Were there any films that you’d wanted to work in to The Doubles that you weren’t able to?
Oh yes, there were many, many that I had to leave out for various reasons. The rule of only doing one film per year eliminated a lot of really extraordinary movies, like Mulholland Drive, Werckmeister Harmonies, Stalker, Melancholia, Le plaisir, Vagabond, Certified Copy, Rohmer’s Summer . . .
And there was also a feeling of mine that I wanted to avoid too much “canonical” cinema; I had this idea for various reasons, mostly to do with the fact that I felt like films that were too canonical had already become overinterpreted and overexposed in film writing, but also because one of my firm beliefs (and animating principles of this book) is that film need not be “important” or overly “artistic” to really have a big impact on us. So I wanted to include films that were not necessarily masterpieces (a friend told me I picked all the “off” films of great directors), films that I might have a strongly idiosyncratic viewpoint on.
The Doubles is centered around film, and your earlier The Surrender also featured a number of references to film. To expand that out a little more, The Latin American Mixtape also references another form of media in its title. Would you say that allusions to other artistic disciplines can make literature stronger?
Well for one thing, it’s insightful that you mention The Surrender, because the middle essay in that triptych—which revolves around Abbas Kiarostami’s Close-Up—was originally to be a part of The Doubles. It was only subsequently that I realized that The Surrender would be written and that this essay would be a part of that book. So these The Doubles and The Surrender are very connected, even though there are big differences in the subject matter of each.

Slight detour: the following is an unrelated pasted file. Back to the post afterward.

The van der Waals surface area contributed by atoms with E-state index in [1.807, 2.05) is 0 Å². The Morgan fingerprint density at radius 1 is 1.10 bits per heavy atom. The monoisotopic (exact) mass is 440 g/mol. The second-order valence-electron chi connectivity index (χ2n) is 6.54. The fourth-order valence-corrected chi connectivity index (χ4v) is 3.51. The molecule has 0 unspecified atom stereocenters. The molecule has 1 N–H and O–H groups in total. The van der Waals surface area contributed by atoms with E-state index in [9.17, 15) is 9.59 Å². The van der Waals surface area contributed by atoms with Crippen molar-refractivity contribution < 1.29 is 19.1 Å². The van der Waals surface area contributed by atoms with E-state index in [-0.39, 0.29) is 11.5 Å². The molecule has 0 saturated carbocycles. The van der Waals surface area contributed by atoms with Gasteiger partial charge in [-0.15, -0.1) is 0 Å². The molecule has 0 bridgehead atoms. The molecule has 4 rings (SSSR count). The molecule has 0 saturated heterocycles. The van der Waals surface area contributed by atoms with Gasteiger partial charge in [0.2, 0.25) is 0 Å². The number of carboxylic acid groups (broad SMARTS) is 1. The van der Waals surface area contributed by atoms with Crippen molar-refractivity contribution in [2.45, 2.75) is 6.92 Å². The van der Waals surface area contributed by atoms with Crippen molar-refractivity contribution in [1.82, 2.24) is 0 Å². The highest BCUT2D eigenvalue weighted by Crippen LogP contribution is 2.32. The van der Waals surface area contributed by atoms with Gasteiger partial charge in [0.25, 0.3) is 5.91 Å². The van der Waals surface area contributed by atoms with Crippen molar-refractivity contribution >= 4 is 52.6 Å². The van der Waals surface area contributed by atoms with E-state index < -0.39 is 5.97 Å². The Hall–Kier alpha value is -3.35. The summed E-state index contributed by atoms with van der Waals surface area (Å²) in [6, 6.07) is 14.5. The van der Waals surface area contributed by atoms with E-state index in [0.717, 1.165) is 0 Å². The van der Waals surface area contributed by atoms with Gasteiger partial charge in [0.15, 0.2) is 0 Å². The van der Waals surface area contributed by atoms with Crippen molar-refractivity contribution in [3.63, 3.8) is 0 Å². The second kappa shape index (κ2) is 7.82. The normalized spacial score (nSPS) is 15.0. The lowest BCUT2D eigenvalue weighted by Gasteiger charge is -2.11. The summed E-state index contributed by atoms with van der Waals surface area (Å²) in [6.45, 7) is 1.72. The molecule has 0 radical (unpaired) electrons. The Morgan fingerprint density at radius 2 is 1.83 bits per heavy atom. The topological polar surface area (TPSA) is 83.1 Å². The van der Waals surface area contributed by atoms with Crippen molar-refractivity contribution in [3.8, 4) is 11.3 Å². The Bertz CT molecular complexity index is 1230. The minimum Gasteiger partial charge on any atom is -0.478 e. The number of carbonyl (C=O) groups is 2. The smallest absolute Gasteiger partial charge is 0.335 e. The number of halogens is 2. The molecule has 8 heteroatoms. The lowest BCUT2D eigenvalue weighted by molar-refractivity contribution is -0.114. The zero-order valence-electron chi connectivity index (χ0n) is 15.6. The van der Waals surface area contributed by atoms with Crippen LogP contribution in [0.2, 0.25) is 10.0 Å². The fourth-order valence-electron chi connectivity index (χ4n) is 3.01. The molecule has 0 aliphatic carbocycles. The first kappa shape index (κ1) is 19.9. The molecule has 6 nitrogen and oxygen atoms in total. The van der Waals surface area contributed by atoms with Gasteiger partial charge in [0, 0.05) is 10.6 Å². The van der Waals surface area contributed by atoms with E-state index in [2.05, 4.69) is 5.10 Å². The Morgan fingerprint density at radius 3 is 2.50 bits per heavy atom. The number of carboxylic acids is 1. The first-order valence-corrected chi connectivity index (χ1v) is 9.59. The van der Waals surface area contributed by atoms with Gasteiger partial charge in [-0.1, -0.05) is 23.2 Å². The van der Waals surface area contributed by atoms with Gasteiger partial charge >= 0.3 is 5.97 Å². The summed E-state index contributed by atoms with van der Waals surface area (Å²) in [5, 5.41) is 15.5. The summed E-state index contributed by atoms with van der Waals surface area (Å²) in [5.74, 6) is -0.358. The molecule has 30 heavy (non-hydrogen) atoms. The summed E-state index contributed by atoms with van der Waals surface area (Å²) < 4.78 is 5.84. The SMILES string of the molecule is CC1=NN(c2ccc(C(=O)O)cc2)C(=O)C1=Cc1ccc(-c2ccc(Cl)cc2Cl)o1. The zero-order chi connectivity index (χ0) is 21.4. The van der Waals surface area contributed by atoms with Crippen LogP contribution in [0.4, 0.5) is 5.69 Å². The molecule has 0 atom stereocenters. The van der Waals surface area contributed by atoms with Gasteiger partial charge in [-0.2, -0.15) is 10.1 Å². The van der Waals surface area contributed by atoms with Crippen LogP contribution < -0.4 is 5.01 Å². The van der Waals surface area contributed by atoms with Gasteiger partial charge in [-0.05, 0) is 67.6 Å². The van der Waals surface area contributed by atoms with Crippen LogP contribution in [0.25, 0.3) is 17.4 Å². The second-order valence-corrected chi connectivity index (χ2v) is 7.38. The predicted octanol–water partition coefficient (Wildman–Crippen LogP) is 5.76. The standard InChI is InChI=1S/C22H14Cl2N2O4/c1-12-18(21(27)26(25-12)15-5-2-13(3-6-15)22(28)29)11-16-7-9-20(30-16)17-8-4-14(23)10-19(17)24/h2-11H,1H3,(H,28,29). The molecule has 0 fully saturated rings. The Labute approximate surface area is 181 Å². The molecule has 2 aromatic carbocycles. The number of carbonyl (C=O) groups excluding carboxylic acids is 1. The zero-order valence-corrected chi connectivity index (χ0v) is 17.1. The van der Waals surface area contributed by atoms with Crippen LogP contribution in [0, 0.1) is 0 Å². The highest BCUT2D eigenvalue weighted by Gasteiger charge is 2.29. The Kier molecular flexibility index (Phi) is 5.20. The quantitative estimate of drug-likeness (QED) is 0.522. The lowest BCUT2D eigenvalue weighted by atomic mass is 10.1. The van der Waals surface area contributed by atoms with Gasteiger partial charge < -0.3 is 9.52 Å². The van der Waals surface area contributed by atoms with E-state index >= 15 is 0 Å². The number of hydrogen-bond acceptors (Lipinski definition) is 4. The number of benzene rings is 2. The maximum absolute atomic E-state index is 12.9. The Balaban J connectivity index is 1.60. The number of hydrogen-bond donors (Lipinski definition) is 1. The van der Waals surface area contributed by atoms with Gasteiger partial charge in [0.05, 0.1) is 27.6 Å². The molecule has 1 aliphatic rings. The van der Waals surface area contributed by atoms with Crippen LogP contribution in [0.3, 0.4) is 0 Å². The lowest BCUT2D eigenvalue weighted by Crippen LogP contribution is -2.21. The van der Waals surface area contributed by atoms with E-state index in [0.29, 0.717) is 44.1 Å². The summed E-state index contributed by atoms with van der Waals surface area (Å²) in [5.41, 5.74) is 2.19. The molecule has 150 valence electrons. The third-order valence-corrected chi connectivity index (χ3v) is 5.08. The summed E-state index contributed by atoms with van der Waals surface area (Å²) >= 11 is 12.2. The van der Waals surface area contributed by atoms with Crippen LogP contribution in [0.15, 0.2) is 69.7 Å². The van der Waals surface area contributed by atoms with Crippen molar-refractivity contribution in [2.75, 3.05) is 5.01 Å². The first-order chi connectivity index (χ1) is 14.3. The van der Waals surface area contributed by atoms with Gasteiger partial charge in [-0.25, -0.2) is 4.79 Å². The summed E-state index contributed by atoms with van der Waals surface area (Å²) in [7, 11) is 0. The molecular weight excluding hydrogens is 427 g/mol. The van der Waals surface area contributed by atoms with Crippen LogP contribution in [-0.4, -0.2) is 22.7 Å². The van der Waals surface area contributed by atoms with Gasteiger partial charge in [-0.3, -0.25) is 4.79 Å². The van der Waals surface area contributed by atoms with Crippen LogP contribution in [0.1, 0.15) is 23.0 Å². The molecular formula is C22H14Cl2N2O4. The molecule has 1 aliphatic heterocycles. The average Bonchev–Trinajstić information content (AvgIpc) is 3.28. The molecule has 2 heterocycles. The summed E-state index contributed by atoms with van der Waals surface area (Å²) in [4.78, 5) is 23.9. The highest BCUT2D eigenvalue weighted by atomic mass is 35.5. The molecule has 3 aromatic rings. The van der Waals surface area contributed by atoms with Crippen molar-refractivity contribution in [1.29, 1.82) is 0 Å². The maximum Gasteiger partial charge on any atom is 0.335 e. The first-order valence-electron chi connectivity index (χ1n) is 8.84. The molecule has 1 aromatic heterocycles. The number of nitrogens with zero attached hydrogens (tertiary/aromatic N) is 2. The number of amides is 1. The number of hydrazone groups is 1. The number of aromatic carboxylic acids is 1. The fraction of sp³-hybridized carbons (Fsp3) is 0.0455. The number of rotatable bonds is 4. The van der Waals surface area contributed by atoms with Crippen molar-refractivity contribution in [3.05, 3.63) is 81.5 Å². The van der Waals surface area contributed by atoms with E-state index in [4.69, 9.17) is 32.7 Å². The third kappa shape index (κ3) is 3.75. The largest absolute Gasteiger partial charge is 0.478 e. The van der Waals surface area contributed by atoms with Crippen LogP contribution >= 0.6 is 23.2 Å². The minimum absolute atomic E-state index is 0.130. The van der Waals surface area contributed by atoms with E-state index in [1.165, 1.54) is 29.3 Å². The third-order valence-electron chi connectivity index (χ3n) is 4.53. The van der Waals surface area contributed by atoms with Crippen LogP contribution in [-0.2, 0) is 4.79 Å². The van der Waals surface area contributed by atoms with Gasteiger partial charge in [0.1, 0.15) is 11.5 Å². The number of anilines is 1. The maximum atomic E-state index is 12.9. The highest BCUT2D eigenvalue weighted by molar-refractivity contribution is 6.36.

As to your question about the incorporation of different artistic disciplines into literature, this is something I absolutely endorse. One of the ways I seek to give new life to my writing practice is to draw from artists in other categories like film and hip-hop and the graphic artist, and even something like translation (which is obviously literary but also very conceptual). I like to pick apart their work and figure out what it is that I admire about it, and try to forge the literary analogue to that. I really admire writers like Manuel Puig, who had such deep insights into popular forms like film noir and the Argentine tango, and who really understood how to exploit the innovations of those forms in the literary sphere. So this is something that’s in the modern age has been a big source of new directions for different forms of art, and it has absolutely been a source of vitality for my own work. I hope to keep this in my writing as I go forward. And I do hope that other writers do this kind of appropriation—not necessarily of content so much (which can sometimes get dicey) but just of technique, of forms, of energy and schemes and attitude and ideas.
When you describe the films within the context of The Doubles, how did you balance the need to give a sense of what they’re about without resorting to giving over a significant portion of the book to recapping plots?